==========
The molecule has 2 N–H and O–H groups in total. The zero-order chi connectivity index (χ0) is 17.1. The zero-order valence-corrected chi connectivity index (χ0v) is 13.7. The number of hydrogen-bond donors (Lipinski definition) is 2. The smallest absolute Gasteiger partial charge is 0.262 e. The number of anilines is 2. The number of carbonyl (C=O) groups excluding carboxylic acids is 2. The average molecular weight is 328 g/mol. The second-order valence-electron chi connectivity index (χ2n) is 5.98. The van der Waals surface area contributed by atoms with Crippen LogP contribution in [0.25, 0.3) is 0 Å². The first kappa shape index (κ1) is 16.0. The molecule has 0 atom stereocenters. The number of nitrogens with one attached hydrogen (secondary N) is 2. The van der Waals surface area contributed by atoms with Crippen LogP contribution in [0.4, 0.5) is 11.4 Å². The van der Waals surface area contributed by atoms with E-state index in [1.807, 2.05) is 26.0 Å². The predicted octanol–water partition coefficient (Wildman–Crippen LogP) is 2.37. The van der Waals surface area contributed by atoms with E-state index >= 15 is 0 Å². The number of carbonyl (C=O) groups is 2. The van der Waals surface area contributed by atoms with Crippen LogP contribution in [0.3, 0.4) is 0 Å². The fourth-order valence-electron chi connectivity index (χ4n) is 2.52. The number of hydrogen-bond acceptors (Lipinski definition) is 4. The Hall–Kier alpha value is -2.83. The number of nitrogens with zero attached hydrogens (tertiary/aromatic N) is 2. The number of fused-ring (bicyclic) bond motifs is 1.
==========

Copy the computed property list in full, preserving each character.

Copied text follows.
The molecule has 2 N–H and O–H groups in total. The zero-order chi connectivity index (χ0) is 17.1. The zero-order valence-corrected chi connectivity index (χ0v) is 13.7. The number of hydrogen-bond donors (Lipinski definition) is 2. The smallest absolute Gasteiger partial charge is 0.262 e. The number of anilines is 2. The number of carbonyl (C=O) groups excluding carboxylic acids is 2. The average molecular weight is 328 g/mol. The second-order valence-electron chi connectivity index (χ2n) is 5.98. The van der Waals surface area contributed by atoms with Crippen LogP contribution in [0.25, 0.3) is 0 Å². The first kappa shape index (κ1) is 16.0. The molecule has 0 atom stereocenters. The number of nitrogens with one attached hydrogen (secondary N) is 2. The van der Waals surface area contributed by atoms with Crippen LogP contribution in [0.4, 0.5) is 11.4 Å². The van der Waals surface area contributed by atoms with E-state index in [1.807, 2.05) is 26.0 Å². The predicted octanol–water partition coefficient (Wildman–Crippen LogP) is 2.37. The van der Waals surface area contributed by atoms with E-state index >= 15 is 0 Å². The number of carbonyl (C=O) groups is 2. The van der Waals surface area contributed by atoms with Crippen LogP contribution in [0.3, 0.4) is 0 Å². The fourth-order valence-electron chi connectivity index (χ4n) is 2.52. The number of hydrogen-bond acceptors (Lipinski definition) is 4. The Hall–Kier alpha value is -2.83. The number of nitrogens with zero attached hydrogens (tertiary/aromatic N) is 2. The number of fused-ring (bicyclic) bond motifs is 1.